During my recent trip to Estes Park with my pregnant wife, we were able to get in a couple of relatively easy hikes, but both had a decent amount of elevation gain. Kristy did very well, having hardly ever visited the mountains in her entire life, and being pregnant on top of that. The hike we did on our third day was my favorite. We started at Bear Lake and hiked up over 600 feet to Emerald Lake, which was still partially frozen. This hike was pretty easy compared to the hike with 1,200 feet of elevation gain on our first day.
Starting off from the parking lot at around 9,600ft we were already seeing drifts of snow along parts of the trail and in the trees. I didn’t come equipped for tromping through snow, in fact I was waring Chaco Sandals! This didn’t deter us though, and we marched on.
This particular trail was partially paved in parts, as it is a very popular trail amongst tourists. The hike provides breathtaking alpine views without having to hike for hours on end. I could definitely see why it would be such a popular hike. Just over three miles round trip, the hike brings you to three stunning alpine lakes.
The first lake was relatively free of snow, except for a few drifts in the trees, but as we gained elevation we started crossing through more snow until eventually a majority of the trail was covered in it. I found humour in the amount of “good lucks” I received when people noticed I was wearing Chacos. My guess is post of them didn’t make it all the way to Emerald Lake, but we did!
The second lake (Dream Lake) we found pretty much the entire trail covered in snow, but it was well traveled, so it wasn’t difficult to find out way. The trails also were not icy, as one individual told as as he was descending. All it took to finish the hike was careful footing and a slower pace. The alpine scenery was well worth the extra effort. And even though I would have rather had water proof hiking shoes on, I found hiking through the snow in my Chacos fairly easy.
Once we arrived at the third and final lake (Emerald Lake) we found ourself surrounded by steep cliff faces and a partially frozen alpine lake. Above us we could see ski tracks from where late season backcountry skiers had recently descended Hallett Peak and Otis Peak, likely from a hike up Flattop Mountain.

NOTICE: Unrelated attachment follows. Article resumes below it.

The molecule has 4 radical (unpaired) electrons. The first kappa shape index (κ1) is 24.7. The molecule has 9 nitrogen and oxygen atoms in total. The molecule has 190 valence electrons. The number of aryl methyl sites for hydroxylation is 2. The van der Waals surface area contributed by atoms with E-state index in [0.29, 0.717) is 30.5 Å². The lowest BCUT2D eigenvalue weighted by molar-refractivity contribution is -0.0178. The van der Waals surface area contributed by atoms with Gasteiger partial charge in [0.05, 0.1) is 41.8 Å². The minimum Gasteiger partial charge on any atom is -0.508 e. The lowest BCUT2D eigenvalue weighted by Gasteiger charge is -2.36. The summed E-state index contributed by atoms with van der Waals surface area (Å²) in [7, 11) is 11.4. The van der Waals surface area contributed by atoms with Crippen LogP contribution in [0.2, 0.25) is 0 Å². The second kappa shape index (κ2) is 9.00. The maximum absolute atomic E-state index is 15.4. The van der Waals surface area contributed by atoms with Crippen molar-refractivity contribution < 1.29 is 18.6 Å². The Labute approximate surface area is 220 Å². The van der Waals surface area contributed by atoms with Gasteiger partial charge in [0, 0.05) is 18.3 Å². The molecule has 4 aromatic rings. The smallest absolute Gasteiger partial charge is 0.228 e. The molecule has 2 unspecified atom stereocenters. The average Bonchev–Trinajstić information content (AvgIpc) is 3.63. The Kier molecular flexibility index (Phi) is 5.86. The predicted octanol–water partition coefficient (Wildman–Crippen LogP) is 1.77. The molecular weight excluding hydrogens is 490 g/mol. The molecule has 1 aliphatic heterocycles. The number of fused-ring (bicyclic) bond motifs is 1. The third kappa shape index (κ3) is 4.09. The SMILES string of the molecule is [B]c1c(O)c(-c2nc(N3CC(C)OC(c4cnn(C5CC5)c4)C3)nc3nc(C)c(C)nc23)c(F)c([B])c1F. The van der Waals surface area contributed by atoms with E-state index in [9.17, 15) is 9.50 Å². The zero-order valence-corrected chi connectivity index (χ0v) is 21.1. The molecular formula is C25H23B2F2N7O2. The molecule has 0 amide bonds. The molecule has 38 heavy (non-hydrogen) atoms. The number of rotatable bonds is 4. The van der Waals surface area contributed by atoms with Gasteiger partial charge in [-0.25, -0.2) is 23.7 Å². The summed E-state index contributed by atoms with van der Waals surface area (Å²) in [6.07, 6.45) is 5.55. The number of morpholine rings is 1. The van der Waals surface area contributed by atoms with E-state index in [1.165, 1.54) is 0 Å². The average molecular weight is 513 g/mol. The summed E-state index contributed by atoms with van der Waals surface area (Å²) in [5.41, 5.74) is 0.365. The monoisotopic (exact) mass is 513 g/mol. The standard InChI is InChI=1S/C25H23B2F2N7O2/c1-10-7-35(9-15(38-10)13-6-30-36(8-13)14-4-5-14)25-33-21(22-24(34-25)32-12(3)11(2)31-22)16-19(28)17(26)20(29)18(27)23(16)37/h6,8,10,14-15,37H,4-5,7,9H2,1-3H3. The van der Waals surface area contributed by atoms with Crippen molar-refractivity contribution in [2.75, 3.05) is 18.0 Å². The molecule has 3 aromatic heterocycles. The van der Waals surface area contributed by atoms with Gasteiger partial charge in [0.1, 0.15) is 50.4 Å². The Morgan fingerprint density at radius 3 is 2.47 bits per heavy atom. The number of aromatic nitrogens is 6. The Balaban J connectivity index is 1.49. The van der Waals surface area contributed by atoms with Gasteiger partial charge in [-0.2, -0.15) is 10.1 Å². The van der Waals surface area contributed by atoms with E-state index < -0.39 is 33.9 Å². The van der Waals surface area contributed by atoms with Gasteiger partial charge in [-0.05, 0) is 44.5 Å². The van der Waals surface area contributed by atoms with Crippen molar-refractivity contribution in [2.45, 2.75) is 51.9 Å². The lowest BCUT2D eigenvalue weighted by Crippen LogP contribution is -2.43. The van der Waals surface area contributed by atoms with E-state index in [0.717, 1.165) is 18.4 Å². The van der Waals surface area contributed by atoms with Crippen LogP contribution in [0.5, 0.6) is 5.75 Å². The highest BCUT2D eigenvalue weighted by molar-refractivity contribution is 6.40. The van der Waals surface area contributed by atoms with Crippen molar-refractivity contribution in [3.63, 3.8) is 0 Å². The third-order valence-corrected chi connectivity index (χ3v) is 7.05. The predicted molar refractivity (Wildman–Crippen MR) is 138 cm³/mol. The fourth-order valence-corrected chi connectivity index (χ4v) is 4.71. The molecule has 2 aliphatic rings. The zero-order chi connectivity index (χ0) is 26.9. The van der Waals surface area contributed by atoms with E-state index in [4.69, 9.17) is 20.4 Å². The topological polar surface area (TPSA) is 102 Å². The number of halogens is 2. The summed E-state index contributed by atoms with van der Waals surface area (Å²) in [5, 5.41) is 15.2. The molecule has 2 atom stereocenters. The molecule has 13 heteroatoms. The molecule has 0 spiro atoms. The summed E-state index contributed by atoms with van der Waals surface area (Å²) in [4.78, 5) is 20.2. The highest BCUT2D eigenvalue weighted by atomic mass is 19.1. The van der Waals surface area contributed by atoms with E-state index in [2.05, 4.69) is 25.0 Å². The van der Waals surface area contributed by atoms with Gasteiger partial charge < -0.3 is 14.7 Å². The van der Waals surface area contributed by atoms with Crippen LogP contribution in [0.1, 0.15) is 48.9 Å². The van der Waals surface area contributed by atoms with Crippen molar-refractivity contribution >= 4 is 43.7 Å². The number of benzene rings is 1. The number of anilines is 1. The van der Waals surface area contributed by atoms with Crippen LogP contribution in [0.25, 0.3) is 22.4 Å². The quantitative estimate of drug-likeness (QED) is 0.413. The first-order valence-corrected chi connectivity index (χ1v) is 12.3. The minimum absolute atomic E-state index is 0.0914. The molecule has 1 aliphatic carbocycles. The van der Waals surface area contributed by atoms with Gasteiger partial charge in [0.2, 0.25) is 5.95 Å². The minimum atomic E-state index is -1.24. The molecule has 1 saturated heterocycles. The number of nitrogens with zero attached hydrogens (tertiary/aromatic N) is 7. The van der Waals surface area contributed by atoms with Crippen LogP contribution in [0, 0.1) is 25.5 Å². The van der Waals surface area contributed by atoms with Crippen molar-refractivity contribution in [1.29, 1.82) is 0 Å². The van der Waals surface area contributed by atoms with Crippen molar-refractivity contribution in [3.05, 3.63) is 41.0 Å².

We spent a few minutes taking in the view and pondering what it would have been like to ski the lines we could see in the snow. Having never backcountry skied myself I see the attraction to it, but at the same time it seems like a lot of work for what would end up being a very short run. After refueling on Bearded Brothers bars and other dried fruits, and nuts, we made our descent.
The descent was slightly more difficult and resulted in a lot of sliding around. My pregnant wife actually maintained her balance better than I did. I fell on my butt only once. But, that was one more time than I should have. After arriving back to the base of the hike we took a short jaunt over to Bear Lake. It was one of the largest alpine lakes I have ever seen.
This hike is definitely worth your time. But, based on the volume of people we encountered in the off season I would probably suggest doing this hike around the same time we did, or in LATE summer after a majority of the tourists have vacated. I can immagine this hike being quite congested in the busy summer months. The parking lot at the base was HUGE, and on top of that there was shuttle parking further down the road.
I personally prefer the more remote locations, but you are in RMNP, so you are bound to face a crow anywhere you go. Even when I climbed Longs Peak a couple years ago we encountered crowds.